People interpret symbols as pictures, not words. That makes symbols, like $, more instantly recognized and understood than words, like dollar.

Researchers out of University of Waterloo recently published a set of studies showing that symbols are better remembered than words. (A resource I found via this article.) Do you want your audience trying to remember whether you sold 98 boxes of Thin Mints or 98% of the boxes of Thin Mints? I don’t want any part of that confusion.

Let’s get clear and use symbols.

The researchers note that your audience has to be familiar with the symbols you choose. Don’t be like whoever invented the icons for laundry. I will never understand these.

You’ll want symbols that are everyday for your particular audience.

This, 100%, has implications for your data visualization.

Use % instead of “percent.”

Sally Veeder (may she rest in peace) and I used to argue about this one regularly. She was the assistant director of my university department, the second set of eyes on every single report, and the final judger of anything grammatical. She’d strike out my %s and replace them with “percent” every single time.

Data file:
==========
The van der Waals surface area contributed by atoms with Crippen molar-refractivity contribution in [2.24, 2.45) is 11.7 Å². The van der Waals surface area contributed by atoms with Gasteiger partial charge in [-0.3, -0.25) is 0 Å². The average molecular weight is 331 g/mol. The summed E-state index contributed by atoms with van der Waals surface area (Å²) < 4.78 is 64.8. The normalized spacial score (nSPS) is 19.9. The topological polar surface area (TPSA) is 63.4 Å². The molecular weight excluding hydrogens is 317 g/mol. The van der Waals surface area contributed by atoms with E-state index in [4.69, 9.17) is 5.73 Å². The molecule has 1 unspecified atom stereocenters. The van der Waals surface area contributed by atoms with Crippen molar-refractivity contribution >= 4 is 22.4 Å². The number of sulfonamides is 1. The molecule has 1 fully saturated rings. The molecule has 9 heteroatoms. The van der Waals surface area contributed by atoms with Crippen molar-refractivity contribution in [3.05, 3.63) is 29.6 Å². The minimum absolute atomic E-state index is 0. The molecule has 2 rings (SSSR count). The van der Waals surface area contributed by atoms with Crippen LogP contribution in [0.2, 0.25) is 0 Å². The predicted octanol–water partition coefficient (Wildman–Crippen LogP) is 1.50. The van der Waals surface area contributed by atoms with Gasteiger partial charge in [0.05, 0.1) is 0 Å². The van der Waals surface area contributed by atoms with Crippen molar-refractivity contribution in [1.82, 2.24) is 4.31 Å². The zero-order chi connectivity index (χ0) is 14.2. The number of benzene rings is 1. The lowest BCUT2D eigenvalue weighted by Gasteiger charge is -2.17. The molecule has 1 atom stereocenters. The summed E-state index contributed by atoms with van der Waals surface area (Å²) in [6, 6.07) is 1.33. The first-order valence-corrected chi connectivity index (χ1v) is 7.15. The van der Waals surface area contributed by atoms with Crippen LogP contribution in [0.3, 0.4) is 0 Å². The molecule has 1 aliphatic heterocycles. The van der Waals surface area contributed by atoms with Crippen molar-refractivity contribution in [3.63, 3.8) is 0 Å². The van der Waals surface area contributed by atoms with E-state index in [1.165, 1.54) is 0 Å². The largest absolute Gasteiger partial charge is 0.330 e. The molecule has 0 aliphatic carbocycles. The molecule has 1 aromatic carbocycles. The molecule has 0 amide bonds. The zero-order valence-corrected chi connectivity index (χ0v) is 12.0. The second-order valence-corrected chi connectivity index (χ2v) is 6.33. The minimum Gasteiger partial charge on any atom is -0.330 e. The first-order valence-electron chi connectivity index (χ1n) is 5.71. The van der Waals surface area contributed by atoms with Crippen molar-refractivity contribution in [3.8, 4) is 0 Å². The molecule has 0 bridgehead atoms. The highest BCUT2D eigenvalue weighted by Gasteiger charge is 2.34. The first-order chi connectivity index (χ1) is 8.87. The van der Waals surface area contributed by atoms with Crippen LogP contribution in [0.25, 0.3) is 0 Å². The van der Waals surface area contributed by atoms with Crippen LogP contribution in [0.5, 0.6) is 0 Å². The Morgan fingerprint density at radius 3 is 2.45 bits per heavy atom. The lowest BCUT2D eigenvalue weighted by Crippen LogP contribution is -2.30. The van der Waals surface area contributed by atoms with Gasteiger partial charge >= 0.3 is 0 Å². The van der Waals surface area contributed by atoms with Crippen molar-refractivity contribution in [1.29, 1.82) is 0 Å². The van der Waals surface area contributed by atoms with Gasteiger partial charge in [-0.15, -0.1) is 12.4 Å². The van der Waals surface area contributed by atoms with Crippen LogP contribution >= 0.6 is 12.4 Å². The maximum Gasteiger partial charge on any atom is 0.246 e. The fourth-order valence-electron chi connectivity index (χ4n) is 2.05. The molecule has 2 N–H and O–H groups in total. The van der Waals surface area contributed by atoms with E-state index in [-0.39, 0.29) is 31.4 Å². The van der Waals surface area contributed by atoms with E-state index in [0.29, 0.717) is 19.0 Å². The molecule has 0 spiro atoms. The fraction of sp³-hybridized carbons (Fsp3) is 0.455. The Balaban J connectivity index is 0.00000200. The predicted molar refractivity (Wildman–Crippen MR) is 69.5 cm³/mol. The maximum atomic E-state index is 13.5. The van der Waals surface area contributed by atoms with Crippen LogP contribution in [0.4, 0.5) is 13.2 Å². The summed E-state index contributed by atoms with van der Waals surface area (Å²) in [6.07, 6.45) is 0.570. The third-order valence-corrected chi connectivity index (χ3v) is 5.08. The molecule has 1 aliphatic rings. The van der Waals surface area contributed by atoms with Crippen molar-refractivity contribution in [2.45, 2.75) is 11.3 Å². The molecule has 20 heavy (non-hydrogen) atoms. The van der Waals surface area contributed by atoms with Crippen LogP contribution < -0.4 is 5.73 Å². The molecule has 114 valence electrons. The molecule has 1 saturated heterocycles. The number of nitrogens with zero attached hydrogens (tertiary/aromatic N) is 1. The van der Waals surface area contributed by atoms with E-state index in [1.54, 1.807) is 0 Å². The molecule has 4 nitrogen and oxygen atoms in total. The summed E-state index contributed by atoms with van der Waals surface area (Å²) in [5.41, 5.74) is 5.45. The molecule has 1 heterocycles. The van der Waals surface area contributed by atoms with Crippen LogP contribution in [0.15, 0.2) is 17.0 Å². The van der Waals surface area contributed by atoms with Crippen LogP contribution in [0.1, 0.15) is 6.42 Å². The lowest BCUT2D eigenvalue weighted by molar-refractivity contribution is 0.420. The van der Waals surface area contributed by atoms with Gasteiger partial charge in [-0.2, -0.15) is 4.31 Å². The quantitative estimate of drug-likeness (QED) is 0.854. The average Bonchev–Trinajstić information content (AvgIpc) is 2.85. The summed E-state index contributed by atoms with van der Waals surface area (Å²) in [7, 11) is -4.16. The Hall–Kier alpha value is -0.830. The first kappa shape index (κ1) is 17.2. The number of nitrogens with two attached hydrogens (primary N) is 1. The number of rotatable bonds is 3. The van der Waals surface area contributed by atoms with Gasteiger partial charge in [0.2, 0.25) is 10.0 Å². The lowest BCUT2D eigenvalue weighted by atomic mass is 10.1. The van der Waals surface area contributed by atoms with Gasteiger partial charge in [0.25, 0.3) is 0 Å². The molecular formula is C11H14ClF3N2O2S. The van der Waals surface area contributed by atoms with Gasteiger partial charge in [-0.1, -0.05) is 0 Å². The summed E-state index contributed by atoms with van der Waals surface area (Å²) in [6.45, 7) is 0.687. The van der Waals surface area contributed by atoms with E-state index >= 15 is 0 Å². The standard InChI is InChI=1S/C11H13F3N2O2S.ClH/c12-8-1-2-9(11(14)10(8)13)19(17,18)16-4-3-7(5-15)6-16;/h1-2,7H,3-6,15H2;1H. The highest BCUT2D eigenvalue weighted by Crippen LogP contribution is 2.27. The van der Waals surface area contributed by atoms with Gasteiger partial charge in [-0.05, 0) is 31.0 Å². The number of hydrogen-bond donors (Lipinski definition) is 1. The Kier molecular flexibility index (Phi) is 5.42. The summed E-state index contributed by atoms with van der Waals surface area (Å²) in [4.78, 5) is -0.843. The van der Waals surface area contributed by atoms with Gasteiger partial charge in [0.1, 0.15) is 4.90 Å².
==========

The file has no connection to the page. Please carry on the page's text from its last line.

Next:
I wish I was a better person than this, but here I am, saying “Told ya so.”

Rather than this:

Do this:

See how the % version is much more instantly recognizable? And, as it turns out, memorable.

Use $ and M instead of “dollars in millions.”

You’re smart and you’ve got it from here but I’ll just show one more example because I see this one in so many of my clients, before we start work together.

Rather than this:

Do this:

Your audience is looking at the big picture first, only getting into the details later, if ever. When it comes to the text, we read the largest text first and the smallest text last. (Impress people at your next party with the term “visual hierarchy.”)

Have you seen this?

That’s how visual hierarchy works.

Apply this same idea to the text in your graph. If your tiny gray subtitle is where you’re telling people that the chart’s units are dollars in millions, it’s going to take your audience some effort to get to that pretty important detail.

Don’t bury the story. Use symbols to shortcut your communication.

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